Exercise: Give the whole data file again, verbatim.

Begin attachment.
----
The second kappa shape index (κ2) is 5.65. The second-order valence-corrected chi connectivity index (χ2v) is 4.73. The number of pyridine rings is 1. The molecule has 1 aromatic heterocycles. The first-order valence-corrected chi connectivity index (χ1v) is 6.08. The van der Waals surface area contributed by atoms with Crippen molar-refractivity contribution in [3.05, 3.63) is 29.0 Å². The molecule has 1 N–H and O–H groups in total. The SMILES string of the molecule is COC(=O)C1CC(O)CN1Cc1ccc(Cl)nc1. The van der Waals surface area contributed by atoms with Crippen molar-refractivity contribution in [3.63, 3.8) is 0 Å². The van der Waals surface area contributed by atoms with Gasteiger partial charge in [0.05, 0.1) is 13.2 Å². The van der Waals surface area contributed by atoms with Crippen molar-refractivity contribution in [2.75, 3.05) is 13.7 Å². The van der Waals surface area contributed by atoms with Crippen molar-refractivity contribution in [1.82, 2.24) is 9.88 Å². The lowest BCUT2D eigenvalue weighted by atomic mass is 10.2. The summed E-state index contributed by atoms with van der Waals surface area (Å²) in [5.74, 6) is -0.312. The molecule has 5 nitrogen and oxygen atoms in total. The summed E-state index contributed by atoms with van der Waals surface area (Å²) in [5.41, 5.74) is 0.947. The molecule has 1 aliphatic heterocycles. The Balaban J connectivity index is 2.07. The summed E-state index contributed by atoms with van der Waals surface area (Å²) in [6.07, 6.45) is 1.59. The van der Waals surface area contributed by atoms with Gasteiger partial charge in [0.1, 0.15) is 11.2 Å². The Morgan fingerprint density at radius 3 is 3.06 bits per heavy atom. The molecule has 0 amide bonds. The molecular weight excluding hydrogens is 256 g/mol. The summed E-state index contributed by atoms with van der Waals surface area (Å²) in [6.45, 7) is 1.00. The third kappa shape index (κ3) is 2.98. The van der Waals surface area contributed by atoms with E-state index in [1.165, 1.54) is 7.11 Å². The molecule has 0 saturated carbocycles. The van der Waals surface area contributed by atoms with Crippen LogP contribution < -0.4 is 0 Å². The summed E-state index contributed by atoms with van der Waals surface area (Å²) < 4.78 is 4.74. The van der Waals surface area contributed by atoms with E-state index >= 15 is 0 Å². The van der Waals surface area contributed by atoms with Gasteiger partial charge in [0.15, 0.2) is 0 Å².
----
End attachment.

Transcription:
The second kappa shape index (κ2) is 5.65. The second-order valence-corrected chi connectivity index (χ2v) is 4.73. The number of pyridine rings is 1. The molecule has 1 aromatic heterocycles. The first-order valence-corrected chi connectivity index (χ1v) is 6.08. The van der Waals surface area contributed by atoms with Crippen molar-refractivity contribution in [3.05, 3.63) is 29.0 Å². The molecule has 1 N–H and O–H groups in total. The SMILES string of the molecule is COC(=O)C1CC(O)CN1Cc1ccc(Cl)nc1. The van der Waals surface area contributed by atoms with Crippen molar-refractivity contribution in [3.63, 3.8) is 0 Å². The van der Waals surface area contributed by atoms with Gasteiger partial charge in [0.05, 0.1) is 13.2 Å². The van der Waals surface area contributed by atoms with Crippen molar-refractivity contribution in [2.75, 3.05) is 13.7 Å². The van der Waals surface area contributed by atoms with Crippen molar-refractivity contribution in [1.82, 2.24) is 9.88 Å². The lowest BCUT2D eigenvalue weighted by atomic mass is 10.2. The summed E-state index contributed by atoms with van der Waals surface area (Å²) in [5.74, 6) is -0.312. The molecule has 5 nitrogen and oxygen atoms in total. The summed E-state index contributed by atoms with van der Waals surface area (Å²) in [5.41, 5.74) is 0.947. The molecule has 1 aliphatic heterocycles. The Balaban J connectivity index is 2.07. The summed E-state index contributed by atoms with van der Waals surface area (Å²) in [6.07, 6.45) is 1.59. The van der Waals surface area contributed by atoms with Gasteiger partial charge in [0.1, 0.15) is 11.2 Å². The Morgan fingerprint density at radius 3 is 3.06 bits per heavy atom. The molecule has 0 amide bonds. The molecular weight excluding hydrogens is 256 g/mol. The summed E-state index contributed by atoms with van der Waals surface area (Å²) in [6.45, 7) is 1.00. The third kappa shape index (κ3) is 2.98. The van der Waals surface area contributed by atoms with E-state index in [1.165, 1.54) is 7.11 Å². The molecule has 0 saturated carbocycles. The van der Waals surface area contributed by atoms with Crippen LogP contribution < -0.4 is 0 Å². The summed E-state index contributed by atoms with van der Waals surface area (Å²) < 4.78 is 4.74. The van der Waals surface area contributed by atoms with E-state index >= 15 is 0 Å². The van der Waals surface area contributed by atoms with Gasteiger partial charge in [0.15, 0.2) is 0 Å².